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Assemblies Hopeful Education Optimism and progress Teaching and Learning

Global Citizenship – an assembly

Delivered to students at Bradford Grammar School, Friday 1 Oct 2021 

Before the assembly, I put a card and a pencil on a dozen seats along the middle row of the assembly hall, saying ‘Complete the sentence: “I am a citizen of…”.’ I had also asked my Year 12 tutees to do the same the previous day. 

Slide 1 – Global Citizen symbol

I wonder if anyone recognises this logo.  Tell the person next to you if you think you know what it represents. 

Slide 2 – Images from Global Citizen Live

A week ago, there was a global series of concerts, from London to Lagos, from Seoul to Sydney, and in many other places in between.  The event was called ‘Global Citizen Live’.  

But what exactly does being a Global Citizen entail, and why do many people believe that we should develop a ‘Global Citizenship’ mindset?  

Slide 3 – Emma Raducanu

Let’s start with this young person, Emma Raducanu. 

Professor of Leadership Guido Gianasso wrote these words a couple of weeks ago about Emma: 

A new tennis champion has emerged. 

Emma’s father is Romanian. Her surname is Romanian and she speaks Romanian fluently. Hence she is considered Romanian by millions of Romanians. But Emma has never lived in Romania. 
 
Emma’s mother is Chinese. She speaks fluent Chinese. Hence she is considered a Chinese hero by millions of Chinese. 

Emma was born in Canada but has lived most of her life and trained in the UK.  She holds dual British and Canadian citizenship.  She is considered British by most Britons.  But the British public that now celebrates her success is the same that voted Brexit with the objective to make it difficult for East Europeans such as Emma and her father to live in the UK. 

 At a time when many countries are going back to very ethnocentric models and policies, Emma is the best evidence that … we must embrace a geocentric mindset.  Emma Raducanu represents the future of humankind. 

A geocentric mindset?  What does that mean?  I am more familiar with another way of putting it.  Global citizenship.

A global citizen is someone who is aware of, and seeks to understand, the wider world. They have responsibilities to the world as a whole, as well as to their community or country. 

Slide 4 –  “If you believe you’re a citizen of the world, you’re a citizen of nowhere”Theresa May 

Global citizenship can sound woolly, and indeed our last prime minister, Theresa May, said in 2016 “If you believe you’re a citizen of the world, you’re a citizen of nowhere”.  Some people can see where she’s coming from: if you identify as a ‘global citizen’, they might say, you are abandoning any commitment to more local forms of identity.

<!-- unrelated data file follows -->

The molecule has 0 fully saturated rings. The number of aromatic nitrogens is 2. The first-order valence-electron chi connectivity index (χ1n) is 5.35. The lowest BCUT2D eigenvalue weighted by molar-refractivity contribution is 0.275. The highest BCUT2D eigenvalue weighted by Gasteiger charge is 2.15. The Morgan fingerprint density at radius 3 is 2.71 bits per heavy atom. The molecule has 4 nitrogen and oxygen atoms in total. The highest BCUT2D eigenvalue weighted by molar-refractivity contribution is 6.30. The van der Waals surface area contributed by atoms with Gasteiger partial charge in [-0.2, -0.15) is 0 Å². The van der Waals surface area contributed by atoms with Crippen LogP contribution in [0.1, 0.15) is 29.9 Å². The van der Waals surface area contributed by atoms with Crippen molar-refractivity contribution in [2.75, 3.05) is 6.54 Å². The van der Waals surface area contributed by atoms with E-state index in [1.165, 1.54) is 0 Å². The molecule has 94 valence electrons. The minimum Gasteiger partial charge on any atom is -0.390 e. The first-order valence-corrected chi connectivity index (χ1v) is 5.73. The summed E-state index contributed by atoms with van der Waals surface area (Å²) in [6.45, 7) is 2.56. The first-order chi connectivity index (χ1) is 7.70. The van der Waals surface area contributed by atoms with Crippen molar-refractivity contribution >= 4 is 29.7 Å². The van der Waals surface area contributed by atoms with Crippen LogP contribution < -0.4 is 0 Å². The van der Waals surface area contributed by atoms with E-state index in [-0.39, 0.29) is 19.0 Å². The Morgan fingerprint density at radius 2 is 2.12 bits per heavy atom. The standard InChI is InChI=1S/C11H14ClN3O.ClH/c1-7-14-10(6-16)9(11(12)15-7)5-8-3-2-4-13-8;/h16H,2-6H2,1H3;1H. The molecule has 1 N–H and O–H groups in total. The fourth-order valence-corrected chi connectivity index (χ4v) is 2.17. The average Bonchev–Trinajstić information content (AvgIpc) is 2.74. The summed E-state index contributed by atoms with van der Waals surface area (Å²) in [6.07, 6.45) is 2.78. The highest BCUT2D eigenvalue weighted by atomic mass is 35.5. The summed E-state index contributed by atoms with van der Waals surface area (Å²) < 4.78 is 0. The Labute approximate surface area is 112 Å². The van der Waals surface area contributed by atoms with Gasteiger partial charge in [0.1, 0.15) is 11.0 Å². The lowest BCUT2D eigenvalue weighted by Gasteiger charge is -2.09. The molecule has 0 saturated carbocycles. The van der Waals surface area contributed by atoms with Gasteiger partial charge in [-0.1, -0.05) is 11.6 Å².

Slide 5 – England fans, showing allegiances to local clubs as well as to their country 

But are these England supporters any less loyal to their local club? The names on their flags seem to show otherwise.

Slide 6 – British Lions rugby players 

And are these British Lions any less loyal to England, Wales, Scotland or Ireland, even though they are playing for a bigger entity?

Slide 7 – BGS school logo

Which groups do you belong to? 

I put cards on some of your seats in the central aisle.  I also asked my Year 12 form members.  I asked recipients to finish the sentence “I am a citizen of…”  Here are some responses: [read out responses] 

[Of the twelve cards which Year 7-9 students had, one said the school, some said their home town, a couple said Yorkshire, some said England or Britain, and one said Earth. My Year 12 form gave a similar spread of answers.]

All of these responses are valid. How can that be?

Slide 8 – The World

Because we can live with more than one identity. 

Yuval Noah Harari points out that some fanatical creeds reduce people to single identities – e.g. fascism prioritises national identity over all others.  But you can be a patriot without denying others their identity. 

He also points out that “Human tribes… tend to coalesce over time into larger and larger groups… in the long run, history’s direction is clear-cut. … In recent generations the few remaining civilisations have been blending into a single global civilisation”.

Harari points out that people still have different religions and national identities.  But when it comes to the practical stuff – how to build a state, an economy, a hospital or a bomb, or how to measure things like time – almost all of us belong to the same civilisation.

Slide 9 – Globalisation cartoon (source)

So if we agree with Harari that we already belong to the same civilisation, why do some people – like me – feel the need to promote global citizenship? 

Well, yes, we already live in a cosmopolitan – or globally shared – condition.  It’s inescapable. 

But as Ulrich Beck pointed out, as a society, we have yet to develop anything like the cosmopolitan awareness necessary for society and the environment to thrive or to operate sustainably.